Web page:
High Court Refuses to Grant Constitutional ‘Right to Die’


Saying the nation’s “profound debate” about doctor-assisted suicide should continue, the Supreme Court on Thursday nonetheless upheld state laws that forbid physicians to help the terminally ill end their lives.

By voting unanimously to reverse two lower court decisions that had declared such laws unconstitutional, the justices refused to grant Americans a constitutional “right to die.”

However, their ruling did not preclude states from passing laws that would establish such a right; in fact, five of the nine justices suggested they might support such a claim in the future.


The landmark ruling in effect guarantees that the national debate over how and when terminally ill patients can die will continue for some time.

It also assures that the Supreme Court will not lead the way.

The court’s cautious approach to the “right-to-die” issue stands in sharp contrast to its active intervention in the abortion controversy. Twenty-four years ago, it abruptly announced a new constitutional right to abortion in Roe vs. Wade. That decision has been widely criticized ever since, even by some who support the right it established.

By leaping ahead of the public and announcing a “fundamental right” to abortion, the high court undercut the move in many states to gradually revise the 19th century laws against abortion. That decision has loomed over virtually everything the high court has done since then, and is the reason for one of the court’s unwritten rules: When in doubt, do not create new rights.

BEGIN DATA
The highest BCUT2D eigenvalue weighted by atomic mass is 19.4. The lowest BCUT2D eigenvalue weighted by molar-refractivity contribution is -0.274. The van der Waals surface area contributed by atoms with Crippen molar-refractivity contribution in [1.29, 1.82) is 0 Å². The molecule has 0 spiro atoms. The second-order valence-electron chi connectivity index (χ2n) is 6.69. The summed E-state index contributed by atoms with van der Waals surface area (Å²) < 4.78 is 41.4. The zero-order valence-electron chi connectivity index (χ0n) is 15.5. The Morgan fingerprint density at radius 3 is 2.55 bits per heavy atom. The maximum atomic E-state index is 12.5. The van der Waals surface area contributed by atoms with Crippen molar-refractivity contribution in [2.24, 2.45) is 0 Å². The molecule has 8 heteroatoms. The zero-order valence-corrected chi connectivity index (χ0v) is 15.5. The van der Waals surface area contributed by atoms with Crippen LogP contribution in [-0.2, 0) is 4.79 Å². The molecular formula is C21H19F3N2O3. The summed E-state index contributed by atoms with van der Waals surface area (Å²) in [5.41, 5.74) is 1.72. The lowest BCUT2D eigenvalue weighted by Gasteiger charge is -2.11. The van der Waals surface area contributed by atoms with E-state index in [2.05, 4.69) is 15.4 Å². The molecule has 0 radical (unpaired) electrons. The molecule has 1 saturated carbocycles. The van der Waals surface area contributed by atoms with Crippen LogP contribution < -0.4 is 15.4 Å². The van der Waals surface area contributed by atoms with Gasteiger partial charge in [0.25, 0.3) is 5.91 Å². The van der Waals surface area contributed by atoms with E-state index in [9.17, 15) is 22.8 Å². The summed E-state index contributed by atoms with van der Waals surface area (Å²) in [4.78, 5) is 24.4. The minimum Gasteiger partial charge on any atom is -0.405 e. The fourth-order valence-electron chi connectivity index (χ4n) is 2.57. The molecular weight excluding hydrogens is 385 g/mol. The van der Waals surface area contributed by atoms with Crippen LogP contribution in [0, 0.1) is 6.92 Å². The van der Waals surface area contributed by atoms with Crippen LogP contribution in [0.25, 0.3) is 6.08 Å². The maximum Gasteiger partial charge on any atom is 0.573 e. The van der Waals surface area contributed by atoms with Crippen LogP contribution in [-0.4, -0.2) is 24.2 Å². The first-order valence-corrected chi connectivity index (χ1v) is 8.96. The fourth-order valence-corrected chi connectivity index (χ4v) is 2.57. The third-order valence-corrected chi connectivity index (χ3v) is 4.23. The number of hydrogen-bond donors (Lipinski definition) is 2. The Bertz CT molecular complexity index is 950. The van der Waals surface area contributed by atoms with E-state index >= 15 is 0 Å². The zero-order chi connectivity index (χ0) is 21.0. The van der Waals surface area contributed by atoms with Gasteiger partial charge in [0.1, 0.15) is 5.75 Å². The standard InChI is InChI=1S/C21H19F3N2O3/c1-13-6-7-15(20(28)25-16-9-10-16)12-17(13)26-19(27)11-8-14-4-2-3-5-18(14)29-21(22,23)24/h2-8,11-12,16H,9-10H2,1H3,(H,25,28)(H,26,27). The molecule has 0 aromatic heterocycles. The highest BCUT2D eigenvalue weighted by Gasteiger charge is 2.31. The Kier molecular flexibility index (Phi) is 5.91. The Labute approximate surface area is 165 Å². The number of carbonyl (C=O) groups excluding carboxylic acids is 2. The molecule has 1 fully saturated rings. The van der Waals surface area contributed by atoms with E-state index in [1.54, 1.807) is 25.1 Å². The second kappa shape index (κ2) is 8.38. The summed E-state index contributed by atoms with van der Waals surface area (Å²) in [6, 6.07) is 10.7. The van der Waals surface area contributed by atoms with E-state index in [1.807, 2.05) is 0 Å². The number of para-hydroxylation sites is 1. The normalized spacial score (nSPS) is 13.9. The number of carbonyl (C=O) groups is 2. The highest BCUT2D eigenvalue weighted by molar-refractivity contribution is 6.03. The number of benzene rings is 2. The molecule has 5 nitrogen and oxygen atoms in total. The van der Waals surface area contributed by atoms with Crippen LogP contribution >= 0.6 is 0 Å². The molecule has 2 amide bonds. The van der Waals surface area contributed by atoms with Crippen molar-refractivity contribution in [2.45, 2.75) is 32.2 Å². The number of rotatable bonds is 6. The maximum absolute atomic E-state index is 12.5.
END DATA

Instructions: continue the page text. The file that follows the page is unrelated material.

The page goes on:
In Thursday’s decision on doctor-assisted suicide, the court clearly followed its own rule.

As Chief Justice William H. Rehnquist noted in his opinion for the court, many of the laws against suicide and assisted suicide were written in the 19th century. In 1874, California lawmakers made it a felony for any person to “deliberately aid or advise or encourage another to commit suicide,” he pointed out.

“The states are currently engaged in serious, thoughtful examinations of physician-assisted suicide and other issues,” Rehnquist said. For the court to rule now that there is a “fundamental right” to assisted suicide, “we would have to reverse centuries of legal doctrine and practice, and strike down the considered policy choice of almost every state,” he said.


A broad, new right to die could also have dreadful and unforeseen consequences, the chief justice said, arguing that “the poor, the elderly and disabled persons” could become victims of “abuse, neglect and mistakes” by doctors, relatives or hospital workers.

Oregon Law Remains Up in the Air

Thursday’s decision leaves intact the few state laws against assisted suicide except for in Oregon, where voters in 1994 approved a right to “hasten death” for the terminally ill.

That law has not taken effect because of court challenges, and Oregon’s voters will be given a chance to revoke the right this fall.

Leaders of the American Medical Assn., the Catholic Church and President Clinton were among those praising the court’s decision to reject a constitutional right to die.

Clinton called it “a victory for all Americans. It prevents us from going down a very dangerous and troubling path on this difficult and often agonizing issue.”

Cardinal Bernard Law of the U.S. Catholic Conference said the court “displayed wisdom and restraint” in upholding the laws that “recognize that healers must not be agents of death.”


Disappointed with the outcome, lawyers for the Lambda Legal Defense Fund, the gay-rights group, called the ruling “cruel” because it will prevent terminally ill people from “ending their unbearable suffering.”

A lawyer who represented the doctors who challenged the legal ban on assisted suicide said she was pleased the court left the states free to recognize a right to die.

“I believe more and more individual states will choose to recognize a person’s right to die with dignity. It’s just going to take longer,” said New York attorney Carla Kerr.